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August 1, 2017 > Harness the magic of herbs for homemade cleaners

Harness the magic of herbs for homemade cleaners

By Lalitha Visveswaran

Floors, windows, kitchen counters, tubs, sinks, and toilet bowls are just a few in the list that need to be polished, waxed, disinfected, wiped, and scrubbed. More than any other chore, I spend most of my time cleaning and grooming all the various surfaces in my home. The cleaning products available in the market have disclaimers and unpronounceable ingredients. But it is possible to reasonably create your own homemade cleaners with safe ingredients from your pantry. Note that I said ÒreasonablyÓ because sometimes you need the magic of chemistry and unpronounceable ingredients to get rid of virulent infections or infestations of mold or mildew.

However, it is possible to reduce continual and long exposure to chemicals and possibly toxic ingredients by utilizing the herbal genie in your garden and pantry. Yes, I am talking about my beloved multi-tasking herbs. For food, flavoring, aromatherapy, medicine, and cleaning products, herbs are here again to your rescue!

First, let's open the pantry. Here are a few things that will come in handy:

Ð White vinegar
Available everywhere, white vinegar is an excellent degreaser. ItÕs somewhat unpleasant smelling but is also an excellent deodorizer and useful for removing soap scum. VinegarÕs reputation as a disinfectant is suspect in my books; that's why we need the next ingredient.

One must remember to never use vinegar on stone, marble, ceramic tile, metal, or hardwood floors, as it will eat away the finish of these surfaces. While infusing and storing vinegar with herbs, remember to use only plastic lids and never metallic lids.

Ð Hydrogen peroxide
Used for wounds and scrapes, hydrogen peroxide can also be used as a disinfecting agent in casual cleaning products.

Ð Baking soda
When used with vinegar, its cleaning twin, a chemical reaction makes it foam. It is made of really tiny super microscopic particles and hence is a good scouring agent.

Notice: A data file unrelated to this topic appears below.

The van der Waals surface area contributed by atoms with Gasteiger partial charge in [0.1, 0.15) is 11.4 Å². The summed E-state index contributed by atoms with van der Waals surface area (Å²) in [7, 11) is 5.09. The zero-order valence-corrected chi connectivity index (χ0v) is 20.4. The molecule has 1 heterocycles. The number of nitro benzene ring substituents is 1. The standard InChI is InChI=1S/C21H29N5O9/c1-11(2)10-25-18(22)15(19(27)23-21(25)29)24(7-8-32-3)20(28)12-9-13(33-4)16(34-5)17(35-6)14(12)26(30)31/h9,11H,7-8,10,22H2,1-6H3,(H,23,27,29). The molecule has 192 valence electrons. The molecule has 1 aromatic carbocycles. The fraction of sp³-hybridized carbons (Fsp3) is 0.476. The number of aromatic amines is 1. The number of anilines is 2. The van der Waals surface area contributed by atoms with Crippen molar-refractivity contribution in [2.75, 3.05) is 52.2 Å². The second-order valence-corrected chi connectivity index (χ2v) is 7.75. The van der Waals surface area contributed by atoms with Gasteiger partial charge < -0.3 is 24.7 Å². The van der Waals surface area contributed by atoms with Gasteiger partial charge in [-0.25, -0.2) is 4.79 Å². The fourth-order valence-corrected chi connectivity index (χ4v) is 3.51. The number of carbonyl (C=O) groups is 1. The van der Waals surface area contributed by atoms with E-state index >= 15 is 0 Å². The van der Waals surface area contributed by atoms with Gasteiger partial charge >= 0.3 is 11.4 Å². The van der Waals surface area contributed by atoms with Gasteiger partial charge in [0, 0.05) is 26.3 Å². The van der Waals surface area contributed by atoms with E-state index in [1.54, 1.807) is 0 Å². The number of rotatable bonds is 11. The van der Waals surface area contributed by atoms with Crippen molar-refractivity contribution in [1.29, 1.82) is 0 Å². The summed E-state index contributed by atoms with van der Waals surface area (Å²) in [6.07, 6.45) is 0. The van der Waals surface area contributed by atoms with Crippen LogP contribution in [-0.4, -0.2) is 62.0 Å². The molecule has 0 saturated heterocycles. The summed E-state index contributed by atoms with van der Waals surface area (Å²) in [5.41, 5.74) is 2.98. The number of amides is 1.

Ð Borax
It cleans, disinfects, and deodorizes. The jury is still out about its safety around children who like to ingest everything they can get their hands on, but as long as you don't ingest it, borax is even better than baking soda.

Ð Rubbing alcohol (isopropyl alcohol)
Like borax, this is a chemical that must not be ingested. It can be absorbed via the skin. It is great for cleaning, degreasing, and removing stains.

Ð Substitutions
Often, I use homemade cleaners in situations that arenÕt right after a major illness or require heavy duty clean up. For weekly maintaining chores, you can substitute plain kosher salt as a scouring agent if you don't have baking soda or borax at hand. I donÕt like to use isopropyl rubbing alcohol and would rather use regular plain vodka instead.

Ð Unusual ingredient
I like to keep a bottle of Dr. BronnerÕs multipurpose Castile Liquid Soap. All soaps use lye and Dr. BronnerÕs is no exception. But it's gentle and as natural as it can get with the added benefit of light foam and not heavy lather. It's available in most grocers and at health food stores.

Ð Essential oils
I am often asked if we can substitute essential oils instead of herbs. Yes, you can, but do remember that they are super concentrated. The ratio is approximately 1 drop per 2 Ð 4 ounces of liquid, which is too much math! Also, why resort to expensive oils when you can rely on our herb allies!

Recipes:

Ð Toilet Bowl Cleaner
Sprinkle 1/2 cup baking soda inside the toilet bowl. Pour 1/2 cup white vinegar. The bowl will fizz and bubble. Let it rest for 10 minutes; scrub with a brush. If there are stubborn stains on the rim, use 1/2 teaspoon of hydrogen peroxide and wipe it clean.

Ð Window and Mirror Cleaner
Soak 1 cup fresh sweet-smelling roses in 1.5 cups white wine vinegar for 1 Ð 2 weeks. You will end up with a rose-colored and infused vinegar. Dilute 1/4 cup of vinegar with 1/4 cup of water in a spray bottle. Add a pinch of cornstarch powder to prevent streaking. Shake and spray. Wipe with cloth after drenching glass surface.

Ð Thyme Kitchen Counter Cleaner
Infuse 1 cup of fresh thyme in 3 cups of rubbing alcohol for about a day. Strain. Discard herb. Add 1 cup of water to dilute. Add 2 teaspoons of Castile Liquid Soap. Shake. Use to clean counters. (I substitute clear vodka for the isopropyl rubbing alcohol. You can also use rosemary instead of thyme.)

Ð Ceramic Tile Floor Cleaner
In a glass jar, pour 1.5 cups of white vinegar. This is great if you have a pine tree nearby. Add 1/2 cup of pine needles to vinegar and any saved citrus peels like orange, grapefruit, or lemon. Cover with a non-metallic lid. Let it sit for 1 Ð 2 weeks. Strain. Dilute 1/2 cup of pine-citrus vinegar in about a gallon of hot water. Mop as usual for citrus and pine-scented squeaky-clean tile floors. Not for use on hardwood floor. Avoid grout.

Ð Minty Wall Wash
Pick 1 cup of fresh mint from the garden. Make a strong mint tea with 1.5 cups of hot water. After about 20 minutes, strain and dilute with one cup of cold water. Add 1 tablespoon of Dr. BronnerÕs Castile soap. Dip a rag in the washing liquid and clean walls.


Lalitha Visveswaran is a full-time farmer at Jellicles Farm in the Sunol AgPark where she grows vegetables, herbs, flowers, and lavender. www.jelliclesfarm.com, www.facebook.com/jelliclesfarm, www.instagram.com/jelliclesfarm

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